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Francona’s Thoughts: Tribe Fest special (Part 2)

Cleveland Indians manager Terry Francona had much more to discuss in the second half of his interview with the media on Friday afternoon. The IBI’s John Alfes scripts the remaining portion of the dialogue below.

The unpredictable nature of a new baseball season can be intriguing for a franchise starving for their first World Series title since 1948.

For the Cleveland Indians and their manager Terry Francona, the 2017 campaign yields a championship caliber roster and an opportunity to transform a dream into a reality.

The second half of Francona’s interview with the media covered the momentous 2016 postseason, Francisco Lindor, Ryan Merritt, a second lefty in the bullpen and more.

Q (media): You’ve watched Francisco Lindor since he got here in June 2015. What do you expect from him this year?

A (Francona): Same as everybody, you show up – I mean it’s obvious he had a great winter, just keep trying to get better by natural progression. You know he’s a smart kid, the thing I love is he’s starting to understand the league, what they’re (opposing pitchers) trying to do to him, pays attention, so that bodes well for us. By the course of showing up every year, you’re not going to just go .300, .310, .320, it just doesn’t work like that. But there’s other ways for guys that are smart to help win and I think it bodes really well for us. We got a really talented player that’s smart and loves to get better.

Q: Along those lines, you made it to Game 7 of the World Series, but what areas do you need to improve this year?

A: You know what, you don’t know. I mean it’s such a long year. There are times in May, June, July, you may not look like the team that ultimately is in the World Series, you go through so much. When we played that game in Toronto (19 innings) that wiped us out for a couple weeks, it messed up our roster and we didn’t play very well for a couple weeks, that’s part of the game. We also never lost three in a row so it didn’t get in the way of us winning. There’s so much you go through during the year, sometimes you just have to keep your head above water for a while, you may not want to admit it, that’s kind of the way the game is. Hopefully you put yourself in a position where, okay, now let’s see how good we can be. I think there’s a fine line between winning and losing. You think back to the first (ALDS) game against Boston, I bring (Andrew) Miller in and 48 pitches later I was like, ‘Oh my God what am I doing?’ If we lose that game, things don’t look real well. So there’s not a lot of difference between being smart and being dumb and I know that. You could do the same thing again and it might not work, you do the best you can and answer the questions and move on.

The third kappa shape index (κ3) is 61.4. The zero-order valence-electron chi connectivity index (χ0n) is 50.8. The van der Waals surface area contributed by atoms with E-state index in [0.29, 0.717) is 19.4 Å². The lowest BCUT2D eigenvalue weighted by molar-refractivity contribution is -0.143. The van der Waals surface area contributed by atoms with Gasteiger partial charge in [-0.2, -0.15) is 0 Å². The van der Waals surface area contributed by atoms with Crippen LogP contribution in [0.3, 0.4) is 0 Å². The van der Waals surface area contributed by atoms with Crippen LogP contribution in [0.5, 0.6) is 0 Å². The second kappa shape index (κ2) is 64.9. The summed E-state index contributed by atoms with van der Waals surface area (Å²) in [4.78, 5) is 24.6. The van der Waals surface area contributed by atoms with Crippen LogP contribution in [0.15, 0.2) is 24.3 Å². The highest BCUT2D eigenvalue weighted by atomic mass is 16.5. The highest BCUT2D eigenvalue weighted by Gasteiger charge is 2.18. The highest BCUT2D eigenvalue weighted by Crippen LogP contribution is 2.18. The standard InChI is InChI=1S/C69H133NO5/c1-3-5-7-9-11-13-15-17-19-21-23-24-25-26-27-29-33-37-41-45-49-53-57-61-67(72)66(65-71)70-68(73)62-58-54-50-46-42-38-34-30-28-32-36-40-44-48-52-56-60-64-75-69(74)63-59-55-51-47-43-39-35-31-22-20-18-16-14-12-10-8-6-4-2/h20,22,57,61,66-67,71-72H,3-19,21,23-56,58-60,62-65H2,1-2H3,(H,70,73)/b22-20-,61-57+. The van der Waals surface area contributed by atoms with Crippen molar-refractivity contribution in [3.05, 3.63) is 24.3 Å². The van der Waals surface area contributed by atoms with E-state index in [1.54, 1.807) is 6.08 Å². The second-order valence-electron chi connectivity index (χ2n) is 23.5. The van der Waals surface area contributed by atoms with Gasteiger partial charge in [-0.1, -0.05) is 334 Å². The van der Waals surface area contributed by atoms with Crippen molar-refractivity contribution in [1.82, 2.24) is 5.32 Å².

Q: In the big picture, does Ryan Merritt fit in somewhere on this team?

A: Well, he’s on our 40-man roster and he already has shown us he has the ability to certainly throw the ball over the plate and effectively get major league hitters out. I think barring an injury, there’s guys ahead of him that have won a lot of games in the major leagues. It will be interesting to see where Ryan’s – not only his season, but where his career goes. We’re excited about his maturity and his strike-throwing ability is fun to watch. I wouldn’t be surprised if he shows up in spring (training) and will look more mature, stronger, because he’s got a little bit of success under his belt. Knowing he’s not going to be arrogant, but I mean he’s preparing himself more confidently and it will be fun to see where that takes him.  

Q: Having a second lefty (in the bullpen), what could that do for you?

A: It’s not just having a second lefty, it’s having one you can depend on. There’s a little bit of a difference and I’ve been through it both ways and you can get in trouble. One is, you’re not willing to use guys in a situation that’s hard. You get that lefty going in to face the other team’s best lefty, they can’t respond. Having a second lefty is good, but it’s also about doing what’s asked, when asked. In a perfect world, you have Andrew (Miller) not give up as much, the only thing I’d say to that is we don’t care if it’s left or right, he’s coming in to pitch.

Q: Chris (Antonetti) and Mike (Chernoff) both said that when the off-season began, they didn’t expect to be able to get Encarnacion. What was your expectation?

A: I give Chris and Mike a lot of credit, they do a really good job of being realistic about where we’re doing our shopping. The year before it was Napoli and Raj (Rajai Davis), they stayed after it, got it done. This year, Encarnacion was not on our radar, but they did enough of their homework and their due diligence, things started slipping back towards us. They were in a position to get it done. It could have been a number of teams, he could’ve gone anywhere. We got it done. I thought that was outstanding. On another note, my first text was to Nap (Napoli), it was kind of bittersweet. You’re talking about this guy we’re excited (about), but it also meant Nap wasn’t coming back and that was meaningful to a lot of people. I know it’s hard, I get it. We always say the same thing every year, we care but we always have to do what’s best for our team. We can’t ever not do that.

Look for additional Tribe Fest coverage posted throughout the weekend.

John Alfes has covered the Indians for IBI since August of 2016. Follow him on Twitter @JohnAlfes for breaking news and in-depth coverage all season long.


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